Michael Sam

I’d just want to be a footballer. I wouldn’t want to deal with the circus. Are people coming to see you because you’re gay? Would I want to do interviews every day, where people are asking: ‘So you’re taking showers with guys – how’s that?

Robbie Rogers

Social issues give Twitter its depth – after all, it came of age during the 2009 Iran elections.

Former All-American Missouri defensive end Michael Sam revealed he was gay on Sunday, February 9th, at 8 pm through a combination of tweets and articles. A potential 2014 NFL draft choice, Sam could make history by becoming the first openly gay player in the NFL.

Jason Collins and Robbie Rogers were the two most prominent current athletes to come out of the closet in the past year. Collins, a 12 year veteran of the NBA, was (and still is) a free agent when he made his announcement, while Rogers was the first openly gay athlete to compete in a U.S. pro sport with the LA Galaxy. Sam will attempt to do that, but in a league with exponentially more media and cultural influence, one that is described as America’s Game.

Sam’s announcement was carefully orchestrated through the NY Times, ESPN, and Outsports.com. This strategy was in contrast to Collins, who came out in Sports Illustrated with an op-ed and a cover. Rogers came out through a blog post in which he also retired, then unretired and was traded to the Galaxy months later. All three athletes controlled the timing and dissemination of their announcement.

(This control is in contrast to the recent Dr. V story on Grantland. Sam came out to his teammates last August, and while it was an open secret among the campus, neither his teammates nor media prematurely broke the news. As the owner of a Columbia gay bar that Sam frequented put it, “No one felt the need to out him…he was respected here”.)

There’s a shape that breaking news takes once it hits Twitter. The initial tweet comes out and spreads through retweets. People chime in. Those opinions get retweeted, and people respond to the tweets that get retweeted (and someone always steps out of line with a tweet and gets their account suspended). And before we know it, the story is no longer just about Sam coming out of the closet, but our response to Sam coming out of the closet – all filtered through a screen name and avatar. This back and forth becomes another piece of our carefully constructed Twitter personas.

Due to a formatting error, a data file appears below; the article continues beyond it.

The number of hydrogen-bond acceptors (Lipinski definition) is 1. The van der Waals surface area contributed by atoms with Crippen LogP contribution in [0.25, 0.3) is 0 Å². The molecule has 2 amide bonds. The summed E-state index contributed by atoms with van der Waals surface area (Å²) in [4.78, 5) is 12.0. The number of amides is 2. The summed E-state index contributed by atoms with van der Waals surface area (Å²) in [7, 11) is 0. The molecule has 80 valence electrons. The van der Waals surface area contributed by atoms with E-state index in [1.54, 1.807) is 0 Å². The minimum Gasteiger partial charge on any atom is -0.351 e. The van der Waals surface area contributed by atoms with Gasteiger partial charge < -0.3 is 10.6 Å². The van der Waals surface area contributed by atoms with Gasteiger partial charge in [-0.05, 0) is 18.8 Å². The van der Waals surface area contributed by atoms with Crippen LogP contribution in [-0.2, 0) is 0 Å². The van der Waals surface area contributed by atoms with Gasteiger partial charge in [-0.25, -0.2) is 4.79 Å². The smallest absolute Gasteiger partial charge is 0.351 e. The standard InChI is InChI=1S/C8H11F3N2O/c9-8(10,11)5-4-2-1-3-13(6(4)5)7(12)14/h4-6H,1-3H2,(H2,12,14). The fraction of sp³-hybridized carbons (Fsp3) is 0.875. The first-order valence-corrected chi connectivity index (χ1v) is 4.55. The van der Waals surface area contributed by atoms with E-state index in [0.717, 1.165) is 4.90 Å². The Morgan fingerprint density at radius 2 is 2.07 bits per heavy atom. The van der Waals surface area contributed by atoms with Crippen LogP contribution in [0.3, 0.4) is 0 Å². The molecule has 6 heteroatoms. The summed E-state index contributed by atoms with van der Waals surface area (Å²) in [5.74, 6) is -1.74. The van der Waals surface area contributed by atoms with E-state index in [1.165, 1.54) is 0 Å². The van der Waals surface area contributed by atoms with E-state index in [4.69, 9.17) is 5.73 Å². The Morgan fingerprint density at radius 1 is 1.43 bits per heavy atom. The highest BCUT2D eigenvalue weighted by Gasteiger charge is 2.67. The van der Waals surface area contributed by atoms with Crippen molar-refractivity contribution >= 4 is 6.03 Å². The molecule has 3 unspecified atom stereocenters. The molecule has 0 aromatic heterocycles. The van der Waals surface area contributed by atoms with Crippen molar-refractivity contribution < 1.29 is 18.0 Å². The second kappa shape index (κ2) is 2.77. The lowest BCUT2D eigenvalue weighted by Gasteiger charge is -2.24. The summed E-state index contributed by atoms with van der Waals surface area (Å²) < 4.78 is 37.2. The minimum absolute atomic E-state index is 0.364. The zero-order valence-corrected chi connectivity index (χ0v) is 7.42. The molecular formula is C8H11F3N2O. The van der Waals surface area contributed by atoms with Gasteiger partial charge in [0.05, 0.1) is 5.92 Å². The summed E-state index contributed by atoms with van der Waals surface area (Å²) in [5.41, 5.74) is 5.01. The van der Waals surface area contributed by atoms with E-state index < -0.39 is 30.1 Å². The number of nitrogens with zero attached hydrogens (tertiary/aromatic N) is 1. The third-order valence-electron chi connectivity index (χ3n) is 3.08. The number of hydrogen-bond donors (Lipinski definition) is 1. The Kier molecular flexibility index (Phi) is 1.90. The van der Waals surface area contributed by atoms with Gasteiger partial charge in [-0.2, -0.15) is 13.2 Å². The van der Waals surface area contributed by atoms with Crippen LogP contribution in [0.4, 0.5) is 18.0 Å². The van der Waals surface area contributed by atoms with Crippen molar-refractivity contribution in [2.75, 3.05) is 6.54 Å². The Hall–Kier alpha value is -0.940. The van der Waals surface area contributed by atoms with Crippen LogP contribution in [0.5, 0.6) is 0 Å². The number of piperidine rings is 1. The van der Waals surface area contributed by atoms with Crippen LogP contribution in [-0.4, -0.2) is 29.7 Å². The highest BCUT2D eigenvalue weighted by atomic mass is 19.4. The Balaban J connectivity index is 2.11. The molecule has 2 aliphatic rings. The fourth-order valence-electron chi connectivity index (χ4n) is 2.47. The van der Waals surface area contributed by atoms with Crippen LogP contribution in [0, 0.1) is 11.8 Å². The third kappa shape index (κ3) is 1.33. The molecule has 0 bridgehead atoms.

By then, we’ve lost sight of an important question: can Michael Sam actually play?

The Scouting Report

Sam lead the SEC with 11.5 sacks in 2013, was an unanimous first team All-American, and the SEC defensive player of the year. Here’s a list of previous SEC defensive players of the year, and where they were drafted:

2012: Jarvis Jones, 1st Round/17th pick

2011: Morris Claibor

2010: Patrick Peterson, 1st Round/5th pick

2009: Rolando McClain, 1st Round/8th pick

2008: Eric Berry, 1st Round/5th pick

2007: Glenn Dorsey, 1st Round/5th pick

2006: Patrick Willis, 1st Round/6th pick

As a 6-2 defensive end, Sam is tagged with the dreaded “tweener” label. Mel Kiper Jr. considers Sam a fourth or fifth round pick based on “football ability”, with favorable comparisons to undersized pass rushers Elvis Dumervil, Robert Mathis, and Cliff Avril. A mid-round projection was the general consensus.

That was pre-announcement.

While this Deadspin article questions the use of “anonymous front office sources” used in draft projections after Sam revealed his was gay, his stock appears to be somewhere between static to falling. For every John Elway quote about only judging on field talent, there’s anonymous personnel assistants saying that having a gay player would “chemically imbalance an NFL locker room and meeting room”. A former GM asked “why are we going to do that to ourselves?”

As outspoken punter Chris Kluwe told Sam, his peers mostly wouldn’t care – after all, Sam was voted MVP of Missouri last season as they won 12 games. Kluwe continued, saying that it’s the “general managers and coaches who are going to say it’s a distraction”. And that brings up a larger issue.

The Generational Gap

I’m old school. I’m a man-and-a-woman type of guy

– Michael Sam Sr.

Michael Sam Sr. was celebrating his birthday at Denny’s when Sam texted him the news that he was gay. Sam Sr. “couldn’t eat no more” and went to have drinks at Applebee’s. He continued, saying he didn’t want his grandkids “raised in that kind of environment”. It’s easy to fall into a Twitter bubble where we congratulate Sam for being brave and wish him the best (and pat ourselves on the back for being open minded). Although the article points out that Sam and his father aren’t particularly close, Sam Sr.’s comments, along with the anonymous NFL execs, illustrates some wider points. First, the acceptance of an openly gay athlete inside a locker room is a generational issue. Second, not everyone is on Twitter. And third, Jason Collins still doesn’t have a job in the NBA.

Those stories will continue to play out for years. Let’s take a moment for now. February 9th was a milestone for American sports. But May 8th – the start of the NFL Draft – is important. As is mid-July, when rookies first report to training camp, and 2018, when Sam, if drafted as projected, is eligible to sign his second contract. And while retweets can reach the world, and NFL contracts speak for themselves, true acceptance starts with something much less ambitious, and much less far reaching – it starts at home, with family.